Jonesboro Sun, July 25, 2013 Front Page Excerpts
Petition drive to repeal Medicaid expansion begins
Below picture: Debbie Pelley, a Jonesboro resident and conservative activist, on Wednesday discusses Arkansas’ Medicaid expansion with David Kern of Jonesboro outside the city’s Office of Motor Vehicles. Pelley is assisting in a statewide petition drive to gather enough signatures to place a referendum on the November 2014 ballot to repeal Medicaid expansion in the state. Lawmakers approved the expansion in bipartisan legislation during the 89th General Assembly.
Waylon Harris | The Sun
By Waylon Harris, Sun Staff Writer, email@example.com
JONESBORO — Jonesboro resident and conservative activist Debbie Pelley won’t stop until she gets more than enough signatures from Craighead County voters to assist in a statewide effort to place a referendum on the 2014 election ballot to repeal Medicaid expansion in Arkansas.
The so-called “private option,” or the Health Care Independence Act of 2013, passed by legislators in the 89th General Assembly, authorized the state Department of Human Services to subsidize health insurance premiums for people who would qualify for Medicaid.
Those eligible are adults between the ages of 19 and 65 who earn 138 percent or less of the federal poverty level, which is about $15,414 for a single individual or $30,809 for a family of four.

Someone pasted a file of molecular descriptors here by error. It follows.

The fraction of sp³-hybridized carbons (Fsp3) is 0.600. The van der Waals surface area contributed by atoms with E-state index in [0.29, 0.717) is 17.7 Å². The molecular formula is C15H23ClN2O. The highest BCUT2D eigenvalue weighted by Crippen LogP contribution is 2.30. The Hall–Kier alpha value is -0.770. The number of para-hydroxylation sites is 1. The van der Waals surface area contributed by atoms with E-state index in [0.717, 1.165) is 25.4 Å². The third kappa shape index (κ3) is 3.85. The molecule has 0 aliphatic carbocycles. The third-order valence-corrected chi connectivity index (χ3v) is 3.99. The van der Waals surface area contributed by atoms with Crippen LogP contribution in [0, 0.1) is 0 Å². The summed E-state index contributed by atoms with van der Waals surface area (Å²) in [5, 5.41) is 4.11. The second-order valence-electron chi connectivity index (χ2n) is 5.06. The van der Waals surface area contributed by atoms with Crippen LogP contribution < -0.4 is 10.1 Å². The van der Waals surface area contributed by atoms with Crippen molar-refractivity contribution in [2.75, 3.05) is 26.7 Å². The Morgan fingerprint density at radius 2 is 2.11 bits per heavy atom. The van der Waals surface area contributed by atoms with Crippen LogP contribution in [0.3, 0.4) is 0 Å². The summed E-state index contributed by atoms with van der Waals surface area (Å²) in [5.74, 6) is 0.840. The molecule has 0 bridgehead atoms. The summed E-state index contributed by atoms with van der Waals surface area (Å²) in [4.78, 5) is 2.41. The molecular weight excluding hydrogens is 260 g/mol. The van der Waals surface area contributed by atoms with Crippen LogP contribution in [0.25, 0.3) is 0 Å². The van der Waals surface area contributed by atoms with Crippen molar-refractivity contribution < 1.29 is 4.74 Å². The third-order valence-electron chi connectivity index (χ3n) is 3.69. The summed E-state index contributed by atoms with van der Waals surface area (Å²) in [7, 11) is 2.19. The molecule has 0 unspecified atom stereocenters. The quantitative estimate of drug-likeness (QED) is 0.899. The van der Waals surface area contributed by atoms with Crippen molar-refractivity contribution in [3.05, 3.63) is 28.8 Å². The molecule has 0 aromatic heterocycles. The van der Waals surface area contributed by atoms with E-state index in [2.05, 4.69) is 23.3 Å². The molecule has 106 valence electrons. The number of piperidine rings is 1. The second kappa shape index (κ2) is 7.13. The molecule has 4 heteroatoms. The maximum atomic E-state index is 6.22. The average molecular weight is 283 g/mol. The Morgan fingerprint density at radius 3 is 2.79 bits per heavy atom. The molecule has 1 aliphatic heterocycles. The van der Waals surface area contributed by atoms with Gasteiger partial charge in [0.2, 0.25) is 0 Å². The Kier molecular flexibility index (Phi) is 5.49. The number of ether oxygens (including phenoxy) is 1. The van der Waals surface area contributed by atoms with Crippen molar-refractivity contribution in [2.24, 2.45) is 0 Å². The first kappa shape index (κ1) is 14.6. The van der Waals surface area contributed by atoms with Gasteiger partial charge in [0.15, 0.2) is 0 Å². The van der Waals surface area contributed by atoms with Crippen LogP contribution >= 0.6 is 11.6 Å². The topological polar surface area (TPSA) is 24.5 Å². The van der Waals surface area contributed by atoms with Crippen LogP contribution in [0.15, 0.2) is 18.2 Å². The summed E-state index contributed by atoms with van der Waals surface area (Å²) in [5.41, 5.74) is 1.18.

It’s estimated that expansion would increase the state Medicaid roster by about 250,000 Arkansans.
Pelley, who was stationed Wednesday outside the Jonesboro Office of Motor Vehicles on Southwest Drive approached every person entering the building and requested they sign the petition to give Arkansas voters a chance in 2014 to decide whether the state should implement Medicaid expansion in Arkansas, which is a component of the Patient Protection and Affordable Care Act, commonly referred to as Obamacare.
Pelley will be in the state agency parking lot from 11 a.m. to 2 p.m. most days collecting signatures through early August. She said she needs about 650 signatures from Craighead County voters, but she plans to seek many more.
“When we reach the 650 signatures, we’re not packing up and going home,” Pelley said.
As of 11 a.m. Wednesday, she said she had received about 450 signatures.
Overall, about 46,000 signatures from at least 15 counties verified by the Secretary of State’s office are required for the referendum to appear on the November 2014 ballot.
“It’s the biggest government expansion in Arkansas history,” Pelley said. "...the Arkansas Constitution allows us, if we get enough signatures, to put it on the ballot and reverse it.”
nder the federal health-care law, the federal government would pay the full cost of expansion when it begins next year. After three years, states gradually will increase contributions until states’ shares top out at 10 percent in 2021.
Department of Human Services officials have estimated the net cost to the state would reach about $4 million annually in 2021.
But Republican state Rep. Joe Farrer of Cabot recently said in a guest column posted on The Arkansas Project website that he estimated the 10-year cost of the program to cost the state between $1.9 billion and $9.1 billion, a number he determined based on state and insurance specialist estimates, he said.
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Posted July 25, 2013 by Women Action Group firstname.lastname@example.org